John Wayne and voluptuous Ann-Margret co-star in writer & director Burt Kennedy's "The Train Robbers" (**1/2 stars out of ****), a traditional but rambunctious western shoot'em up about a notorious outlaw's widow who hires the Duke to recover a half-a-million in stolen gold from her husband's last robbery five years old. She wants the money returned to Wells Fargo so she clear her husband’s name as well as keep her young son from growing up thinking that his father went around robbing trains. Wayne summons his trusty old saddle pals Rod Taylor, Ben Johnson and Bobby Vinton to accompany him on this perilous journey. Taylor brings along a couple of young gunmen, Christopher George and Jerry Gatlin, to find the buried treasure. No sooner has Wayne, Ann-Margret, and company saddled up and crossed the border into Mexico to find the fortune in gold than a train load of gunslingers show up and pursue them. Meanwhile, lurking on the fringes of the action is a mysterious but elegantly-attired, cigar-smoking hombre who never loses sight of them. He turns out to be a pretty fair shot with a Winchester rifle.
Our heroes meet at an isolated railway station in Liberty, Texas, rather like the one in Sergio Leone's "Once Upon a Time in the West." The small town appears empty. The wind gusts across the boardwalk at the hotel and sways the rocking chairs back and forth. A metal sign buckles in the breeze. Jesse (Ben Johnson of "Rio Grande") awaits the arrival of Lane (John Wayne) on a train that was due in the day before, and everybody is astonished when Mrs. Lowe (Ann-Margret of "Viva Las Vegas") gets off the train with Lane. Jesse and Grady (Rod Taylor of "Dark of the Sun") remember Lane as "bull-headed" and they discover to their relief that he hasn't changed an iota. Later, we learn that Jesse and Grady served together under Lane in the Union Army during the American Civil War where they endured their baptism under fire at Vicksburg. Life for these three has been going up one hill of adversity after another. Feisty Calhoun stands up to Lane, and Lane wallops Grady. Grady thinks that Lane ought to be happy that Calhoun stood up to him. Conversely, Lane wants men who will stand alongside him not against him. Calhoun demands to know what they are getting themselves into, and Lane observes that they are doing what any hired gun does . . . risking their lives. Earlier, before Lane and Mrs. Lowe got off the train, Grady told Jesse that he has shown up for the job simply because it amounted to "something to do."
After initial misgivings about endangering a woman on a long ride through the desert, Lane and company head out. Before they leave the station, Lane has Mrs. Lowe's shirt boiled so that she will stand out and her late husband’s pallbearers won't mistake her as a man and try to shoot her. An army of gunmen—we never see these guys up close—shadow our heroes across the parched terrain to the accompaniment of "Rat Patrol" composer Dominic Frontiere's giddy-up score that signals the change of locale when everybody plunges across the Rio Grande into old Mexico. Along the way, during several campfire scenes we learn more about our heroes. Eventually, the feuding between Calhoun and Lane ends and they become friends. Finally, our heroes find the railroad train in the middle of the Mexican desert. They dig into the boiler and find the gold, but they aren't about to go anywhere because that ubiquitous army of gunmen that has been trailing them arrives. As our heroes fortify themselves for the ensuing gun battle, Jesse and Grady swap memorable but pithy dialogue. "Don't get old," Grady warns Jesse, "you'll live to regret it." The twenty gunmen attack them, but our heroes emerge unscathed largely because—in Lane's words—"they could shoot worth a damn."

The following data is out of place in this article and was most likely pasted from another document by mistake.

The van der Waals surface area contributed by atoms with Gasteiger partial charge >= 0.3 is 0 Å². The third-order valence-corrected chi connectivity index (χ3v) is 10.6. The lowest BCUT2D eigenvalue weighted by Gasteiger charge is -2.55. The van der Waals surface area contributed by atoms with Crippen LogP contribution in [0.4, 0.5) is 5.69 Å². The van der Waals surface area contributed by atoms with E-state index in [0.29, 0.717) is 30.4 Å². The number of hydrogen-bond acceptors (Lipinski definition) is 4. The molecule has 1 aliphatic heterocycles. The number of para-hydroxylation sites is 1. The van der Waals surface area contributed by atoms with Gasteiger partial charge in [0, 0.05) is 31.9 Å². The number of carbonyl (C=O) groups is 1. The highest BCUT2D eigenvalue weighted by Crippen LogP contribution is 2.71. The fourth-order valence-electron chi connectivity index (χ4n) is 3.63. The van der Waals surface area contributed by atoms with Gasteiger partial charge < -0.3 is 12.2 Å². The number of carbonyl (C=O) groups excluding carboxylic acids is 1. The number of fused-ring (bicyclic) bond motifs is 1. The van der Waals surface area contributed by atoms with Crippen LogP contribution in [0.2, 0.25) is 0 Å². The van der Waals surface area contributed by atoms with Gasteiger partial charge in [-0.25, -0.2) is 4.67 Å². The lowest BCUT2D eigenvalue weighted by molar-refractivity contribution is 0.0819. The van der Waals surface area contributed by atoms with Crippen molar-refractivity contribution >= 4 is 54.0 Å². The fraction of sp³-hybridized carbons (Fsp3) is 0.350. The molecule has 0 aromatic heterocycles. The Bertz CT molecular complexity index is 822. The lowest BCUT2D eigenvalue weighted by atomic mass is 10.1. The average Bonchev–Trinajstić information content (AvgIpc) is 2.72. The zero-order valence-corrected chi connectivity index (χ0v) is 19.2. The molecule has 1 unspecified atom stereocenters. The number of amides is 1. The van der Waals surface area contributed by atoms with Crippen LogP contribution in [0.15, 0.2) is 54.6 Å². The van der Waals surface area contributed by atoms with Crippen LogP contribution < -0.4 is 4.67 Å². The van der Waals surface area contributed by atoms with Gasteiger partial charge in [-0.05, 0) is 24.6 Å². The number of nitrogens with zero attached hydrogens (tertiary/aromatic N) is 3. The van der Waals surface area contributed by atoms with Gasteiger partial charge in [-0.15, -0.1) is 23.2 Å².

Our heroes head back across the border, but the remaining gunmen beat them back to Liberty and prepare a reception for them. Everything ends with a bang-up shoot-out at the railway station where Lane met Jesse and Calhoun. Our heroes virtually blow the town to bits with dynamite so they can defeat the villains. During this fracas, Mrs. Lowe pulls a fast one on our heroes in what constitutes an O’Henry reversal. The well-dressed stranger (Ricardo Montalban of "Star Trek: The Wrath of Khan") turns out to be a Pinkerton detective who has been on Mrs. Lowe for five years. He explains that she was never married and that Lowe died with a bullet in the back in the bordello where Mrs. Lowe worked. She reveals that Mrs. Lowe’s name is Lily. Our heroes scramble after the departing train that carries the pseudo Mrs. Lowe and the gold.
Burt Kennedy got his start writing laconic but entertaining oaters for director Budd Boetticher in the 1950s. Wayne’s film production company Batjac produced many of Boetticher’s existential westerns so it is no surprise that Kennedy went on to pen westerns for Wayne. The first collaboration between Wayne and Kennedy was the superlative "The War Wagon." Mind you, "The Train Robbers" isn't half as exhilarating as "The War Wagon," but this nifty little sagebrusher never runs out of steam and the dialogue is fun to hear. Rod Taylor is nothing short of brilliant as Wayne and Johnson's friend. Okay, all the characters are pretty much stereotypical and of them gets so much as a scratch. Wayne plays his usual stalwart hero and leathery Ben Johnson is his wise sidekick. Naturally, Ann-Margret is a feast for the eyes. The scene where Wayne tries to get her drunk so she will reveal the whereabouts of the gold is amusing. Later, when she comes onto Wayne, he deflects her amorous advances with the line, "M'am, I've got a saddle older than you."